BROOKE GLADSTONE And they're drinking less overall, but you're saying there's a cost in social ties?
KATE JULIAN Exactly. When alcohol use starts to pick up around the turn of the century, it's not like the number of bars starts to increase again. It continues to decrease. This increase in drinking since 2000 happens even during a period of time when we know that Americans are doing a lot less in person socializing. We're visiting other people's homes less. We're seeing our friends less frequently. And yet even so, the amount that we're drinking continues to increase.
BROOKE GLADSTONE In your piece, you note that the increase in drinking among women is higher than that of men.
KATE JULIAN Men do still drink more than women, and that's important to know and they do still suffer more of the harms. But people who watch this stuff closely are really concerned that women are trying their best to catch up. Marketing is undoubtedly part of this, but mental health trends would appear to be, too. We know that women are more likely to use alcohol as a way of dealing with depression and anxiety, and we also know that rates of depression and anxiety have been rising among women. There has been joking, memes, about mom-wine culture. You know, wine o'clock and coffee mugs that say "this might be wine." And a lot of it looks fun and social, and I'm a wine drinker myself, I’m also a mom. But in fact, a lot of this drinking isn't really social, right? Parents don't have a lot of time to be hanging out with friends. They are pouring a glass of wine at the end of the night. And more often than not, it's kind of a way of coping. It's a way of demarcating work time from personal time at a moment when they all seem sort of horribly blurred together. This is something that a lot of people noticed during the pandemic work in home, which have been getting more muddied for quite some time now, were irretrievably so. At the end of the day, you didn't have your commute to come home. You didn't have some other way of resetting, of saying, I'm going to have a little bit of me time or a little bit of time to unwind. And alcohol ended up fulfilling that function, I think, for a lot of us.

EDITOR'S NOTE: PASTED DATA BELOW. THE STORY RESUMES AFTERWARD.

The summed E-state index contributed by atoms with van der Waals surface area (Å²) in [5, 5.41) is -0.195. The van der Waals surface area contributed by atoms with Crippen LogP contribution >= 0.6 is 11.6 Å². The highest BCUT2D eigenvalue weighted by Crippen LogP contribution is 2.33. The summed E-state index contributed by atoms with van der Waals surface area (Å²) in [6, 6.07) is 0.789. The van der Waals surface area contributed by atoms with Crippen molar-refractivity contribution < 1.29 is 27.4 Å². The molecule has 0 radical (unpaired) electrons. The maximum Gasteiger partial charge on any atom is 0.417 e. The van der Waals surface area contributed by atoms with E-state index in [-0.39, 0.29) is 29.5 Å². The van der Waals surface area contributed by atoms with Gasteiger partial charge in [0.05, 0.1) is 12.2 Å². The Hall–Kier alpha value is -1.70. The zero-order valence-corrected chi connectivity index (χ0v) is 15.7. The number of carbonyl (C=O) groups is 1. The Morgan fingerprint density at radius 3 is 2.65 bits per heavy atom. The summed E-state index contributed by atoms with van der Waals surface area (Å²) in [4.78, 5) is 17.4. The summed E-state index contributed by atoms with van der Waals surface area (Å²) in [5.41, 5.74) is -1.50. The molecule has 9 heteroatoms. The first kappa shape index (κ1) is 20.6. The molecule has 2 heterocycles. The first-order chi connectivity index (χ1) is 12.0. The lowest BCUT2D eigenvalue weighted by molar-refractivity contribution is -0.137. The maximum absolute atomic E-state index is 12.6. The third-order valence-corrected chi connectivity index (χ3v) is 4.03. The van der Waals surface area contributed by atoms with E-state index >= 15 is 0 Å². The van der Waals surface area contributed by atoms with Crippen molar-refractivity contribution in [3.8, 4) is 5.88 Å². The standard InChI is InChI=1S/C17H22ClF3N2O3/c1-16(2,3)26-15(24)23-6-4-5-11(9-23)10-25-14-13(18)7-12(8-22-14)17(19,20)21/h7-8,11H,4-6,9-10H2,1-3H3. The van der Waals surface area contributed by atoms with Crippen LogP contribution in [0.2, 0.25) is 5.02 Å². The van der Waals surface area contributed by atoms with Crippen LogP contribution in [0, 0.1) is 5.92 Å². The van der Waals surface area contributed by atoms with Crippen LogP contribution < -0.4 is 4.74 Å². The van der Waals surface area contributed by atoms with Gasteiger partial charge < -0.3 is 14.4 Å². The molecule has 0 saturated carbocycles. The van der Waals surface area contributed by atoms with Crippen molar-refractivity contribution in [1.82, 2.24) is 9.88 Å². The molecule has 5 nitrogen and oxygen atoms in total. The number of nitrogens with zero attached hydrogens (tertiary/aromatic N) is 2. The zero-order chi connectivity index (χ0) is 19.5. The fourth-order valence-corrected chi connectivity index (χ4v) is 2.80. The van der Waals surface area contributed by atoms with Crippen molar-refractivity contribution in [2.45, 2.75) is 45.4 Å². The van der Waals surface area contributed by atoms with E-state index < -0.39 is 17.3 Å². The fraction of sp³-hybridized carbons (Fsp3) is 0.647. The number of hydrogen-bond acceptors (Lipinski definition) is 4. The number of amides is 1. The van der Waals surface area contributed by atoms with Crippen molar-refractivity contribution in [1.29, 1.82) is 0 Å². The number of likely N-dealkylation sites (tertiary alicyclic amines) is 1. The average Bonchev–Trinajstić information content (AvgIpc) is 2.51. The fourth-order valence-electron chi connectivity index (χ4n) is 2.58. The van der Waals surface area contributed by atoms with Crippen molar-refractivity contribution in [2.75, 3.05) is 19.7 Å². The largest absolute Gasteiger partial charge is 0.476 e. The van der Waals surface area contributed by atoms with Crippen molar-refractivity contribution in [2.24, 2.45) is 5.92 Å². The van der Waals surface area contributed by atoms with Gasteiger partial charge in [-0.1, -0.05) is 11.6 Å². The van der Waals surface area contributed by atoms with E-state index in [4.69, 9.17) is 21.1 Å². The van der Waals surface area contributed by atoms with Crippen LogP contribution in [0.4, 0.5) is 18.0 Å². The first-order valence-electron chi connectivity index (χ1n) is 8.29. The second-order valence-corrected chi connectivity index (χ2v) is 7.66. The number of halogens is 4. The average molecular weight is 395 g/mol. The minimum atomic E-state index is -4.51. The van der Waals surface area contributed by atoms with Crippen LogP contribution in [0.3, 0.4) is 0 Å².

BROOKE GLADSTONE And so as the lockdowns end, the world begins to open up again, do you think alcohol could be a positive way to address our pandemic malaise if we do it together?
KATE JULIAN You know, I do. And obviously I hesitate to say this because I don't want it to seem that it's an endorsement of alcohol across the board, right? There are lots of people who prefer not to drink. But I do think that for many of us, this is a moment when we are more tentative, more socially anxious, more socially awkward, and probably we could benefit right now from something that provides some social lubrication from something that helps us to relax. Speaking for myself, I've made the decision to try to limit the temptation that I've indulged over the past year, year and a half, of having a glass of wine by myself at night. And just to save that for when I'm with friends. And the thing that I've noticed is that it's a lot more fun.
BROOKE GLADSTONE All this makes me think of toasts. L'chaim. To life. I reported from Russia for a while and one that was often presented with a little bit of a smirk was "za mezhdunarodnuyu druzhbu", which means to international friendship.
KATE JULIAN [LAUGHS] It is fascinating, really, how widespread toasting traditions are, right? You see them across cultures, across time periods, this idea that alcohol is a specific tool that helps facilitate big festivities.
BROOKE GLADSTONE Kate, thanks so much.
KATE JULIAN Thank you so much for having me.
BROOKE GLADSTONE Kate Julian is a senior editor at The Atlantic. Her recent article is called America Has a Drinking Problem. Coming up, is red wine killing us or saving us? That depends on the news cycle. This is On the Media.
New York Public Radio transcripts are created on a rush deadline, often by contractors. This text may not be in its final form and may be updated or revised in the future. Accuracy and availability may vary. The authoritative record of New York Public Radio’s programming is the audio record.